10 August 1922 – Reginald Dunne and Joseph O’Sullivan
Ireland nowadays seems a world away from the militant days, during which the lives of many Irish and English alike were sacrificed.
Two such men were Reginald Dunne and Joseph O’Sullivan, (English by birth) who were hanged on this day in 1922 for assassinating Sir Henry Wilson.
They were members of the original Irish Republican Army (IRA), a band of Irish nationals, whose main aim was to secure Home Rule – an independent self-governing state for Ireland. So passionate was this band of volunteers that they were committed to securing a victory by any means necessary.
Home Rule had been a theme of British politics since the 1860s and the IRA had made some headway by the early 1910s, but a brief respite was imposed amid the outbreak of World War I in 1914. While widely accepted, some found this frustrating so things came to a head mid-War with the Easter Rising – roughly 1,000 militants took hold of Dublin initially against just 400 British troops.
Despite the world war, the British army retaliated by sending over around 20,000 men and while the IRA drummed up another 1,600 men the odds seemed stacked heavily against the Irish. However, they only lost 64 men during the entire week-long campaign, while the Brits lost around 400 men.
The Irish were eventually forced to surrender due to heavy shelling – much of Dublin was destroyed and more importantly many civilians were dying in the crossfire.
On the other hand, the real kick in the teeth for the Brits was that the Irish had turned to Germany for arms – the arms never reached their destination because troops had intercepted them, but it illustrated the depth of emotions caught up with the situation.
The uprising was followed by the War of Independence, which was born out of unrest as a result of the Anglo-Irish Treaty and both events saw the emergence of Michael Collins as an Irish tour de force, which brings us nicely to the reason behind the assassination of Wilson.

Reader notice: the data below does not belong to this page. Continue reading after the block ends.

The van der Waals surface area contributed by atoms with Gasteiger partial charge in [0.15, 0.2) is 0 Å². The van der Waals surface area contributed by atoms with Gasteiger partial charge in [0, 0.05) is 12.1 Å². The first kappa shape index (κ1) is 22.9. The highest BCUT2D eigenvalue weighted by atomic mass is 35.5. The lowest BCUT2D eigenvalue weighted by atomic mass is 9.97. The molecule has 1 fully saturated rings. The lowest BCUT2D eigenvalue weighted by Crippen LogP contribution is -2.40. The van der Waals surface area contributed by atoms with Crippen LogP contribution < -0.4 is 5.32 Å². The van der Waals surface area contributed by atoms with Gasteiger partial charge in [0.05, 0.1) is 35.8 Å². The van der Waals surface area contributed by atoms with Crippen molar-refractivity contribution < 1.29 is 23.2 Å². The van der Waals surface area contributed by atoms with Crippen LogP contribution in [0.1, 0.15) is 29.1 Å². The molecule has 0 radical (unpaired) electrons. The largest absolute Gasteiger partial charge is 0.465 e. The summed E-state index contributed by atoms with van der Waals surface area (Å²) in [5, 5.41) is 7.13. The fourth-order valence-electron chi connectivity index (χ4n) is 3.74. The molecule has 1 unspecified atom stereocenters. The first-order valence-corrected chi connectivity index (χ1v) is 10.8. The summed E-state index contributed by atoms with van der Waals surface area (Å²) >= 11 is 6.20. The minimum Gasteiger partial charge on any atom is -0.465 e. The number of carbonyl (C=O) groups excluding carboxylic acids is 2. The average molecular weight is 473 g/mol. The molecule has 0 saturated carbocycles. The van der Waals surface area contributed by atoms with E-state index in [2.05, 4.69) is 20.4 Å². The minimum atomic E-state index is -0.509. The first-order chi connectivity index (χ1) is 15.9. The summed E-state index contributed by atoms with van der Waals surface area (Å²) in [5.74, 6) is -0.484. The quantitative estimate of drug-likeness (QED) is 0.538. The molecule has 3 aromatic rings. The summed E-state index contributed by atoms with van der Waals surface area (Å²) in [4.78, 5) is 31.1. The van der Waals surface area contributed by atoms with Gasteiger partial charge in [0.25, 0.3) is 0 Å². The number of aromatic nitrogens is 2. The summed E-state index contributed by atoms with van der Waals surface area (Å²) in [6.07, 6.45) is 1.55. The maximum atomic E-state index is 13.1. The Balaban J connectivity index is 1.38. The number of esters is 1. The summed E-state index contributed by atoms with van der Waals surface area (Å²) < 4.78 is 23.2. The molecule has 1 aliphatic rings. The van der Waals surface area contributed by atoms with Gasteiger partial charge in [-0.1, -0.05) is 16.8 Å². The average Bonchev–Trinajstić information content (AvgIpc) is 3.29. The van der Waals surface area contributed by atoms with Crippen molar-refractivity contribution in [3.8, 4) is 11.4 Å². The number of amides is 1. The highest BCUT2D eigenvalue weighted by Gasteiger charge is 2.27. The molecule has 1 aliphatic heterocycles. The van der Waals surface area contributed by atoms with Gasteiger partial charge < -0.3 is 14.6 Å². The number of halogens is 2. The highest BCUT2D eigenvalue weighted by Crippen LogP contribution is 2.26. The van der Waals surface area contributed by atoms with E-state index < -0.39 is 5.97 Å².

Wilson was a key military man – of Irish birth, the field marshal had played a key role in the Second Boer War and later the First World War and as a high-ranking official he was a prime target for the incensed Irish who felt the Treaty had emasculated their plans for self-government.
According to one of Collins’ henchmen, Joe Dolan, he confessed 30 years afterwards that Collins had ordered the killing, because many Roman Catholics had died in Ulster, according to Wikipedia.
As a result, Wilson was gunned down by Dunne and O’Sullivan while on his way back from unveiling a war memorial in Liverpool Street. Both killers were key players in the English-based faction of the IRA.
An angry mob stopped O’Sullivan, 25, in his tracks while Dunne, 24, returned to help his mate and was eventually caught following a gun battle with the police. They were found guilty of murder and sentenced to die at Wandsworth Prison just a month and a half after the assassination.